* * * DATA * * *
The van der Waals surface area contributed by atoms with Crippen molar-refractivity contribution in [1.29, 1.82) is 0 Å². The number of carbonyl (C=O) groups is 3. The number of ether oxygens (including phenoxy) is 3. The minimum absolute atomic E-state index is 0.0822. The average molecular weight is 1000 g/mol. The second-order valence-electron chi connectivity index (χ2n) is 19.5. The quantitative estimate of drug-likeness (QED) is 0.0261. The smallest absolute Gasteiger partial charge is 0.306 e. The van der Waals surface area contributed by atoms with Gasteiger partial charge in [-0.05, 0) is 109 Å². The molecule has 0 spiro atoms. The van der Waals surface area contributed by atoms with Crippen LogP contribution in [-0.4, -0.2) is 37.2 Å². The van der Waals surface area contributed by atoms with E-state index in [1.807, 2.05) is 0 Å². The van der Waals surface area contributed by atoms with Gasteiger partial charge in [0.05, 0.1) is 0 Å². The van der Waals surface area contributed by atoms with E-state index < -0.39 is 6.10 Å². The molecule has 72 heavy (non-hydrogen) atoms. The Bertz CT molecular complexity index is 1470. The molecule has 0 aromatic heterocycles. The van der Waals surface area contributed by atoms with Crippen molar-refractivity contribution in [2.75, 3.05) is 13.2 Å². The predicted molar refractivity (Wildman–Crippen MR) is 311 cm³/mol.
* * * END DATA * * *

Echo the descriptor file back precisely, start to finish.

The van der Waals surface area contributed by atoms with Crippen molar-refractivity contribution in [1.29, 1.82) is 0 Å². The number of carbonyl (C=O) groups is 3. The number of ether oxygens (including phenoxy) is 3. The minimum absolute atomic E-state index is 0.0822. The average molecular weight is 1000 g/mol. The second-order valence-electron chi connectivity index (χ2n) is 19.5. The quantitative estimate of drug-likeness (QED) is 0.0261. The smallest absolute Gasteiger partial charge is 0.306 e. The van der Waals surface area contributed by atoms with Gasteiger partial charge in [-0.05, 0) is 109 Å². The molecule has 0 spiro atoms. The van der Waals surface area contributed by atoms with Crippen LogP contribution in [-0.4, -0.2) is 37.2 Å². The van der Waals surface area contributed by atoms with E-state index in [1.807, 2.05) is 0 Å². The van der Waals surface area contributed by atoms with Gasteiger partial charge in [0.05, 0.1) is 0 Å². The van der Waals surface area contributed by atoms with E-state index < -0.39 is 6.10 Å². The molecule has 72 heavy (non-hydrogen) atoms. The Bertz CT molecular complexity index is 1470. The molecule has 0 aromatic heterocycles. The van der Waals surface area contributed by atoms with Crippen molar-refractivity contribution in [2.75, 3.05) is 13.2 Å². The predicted molar refractivity (Wildman–Crippen MR) is 311 cm³/mol.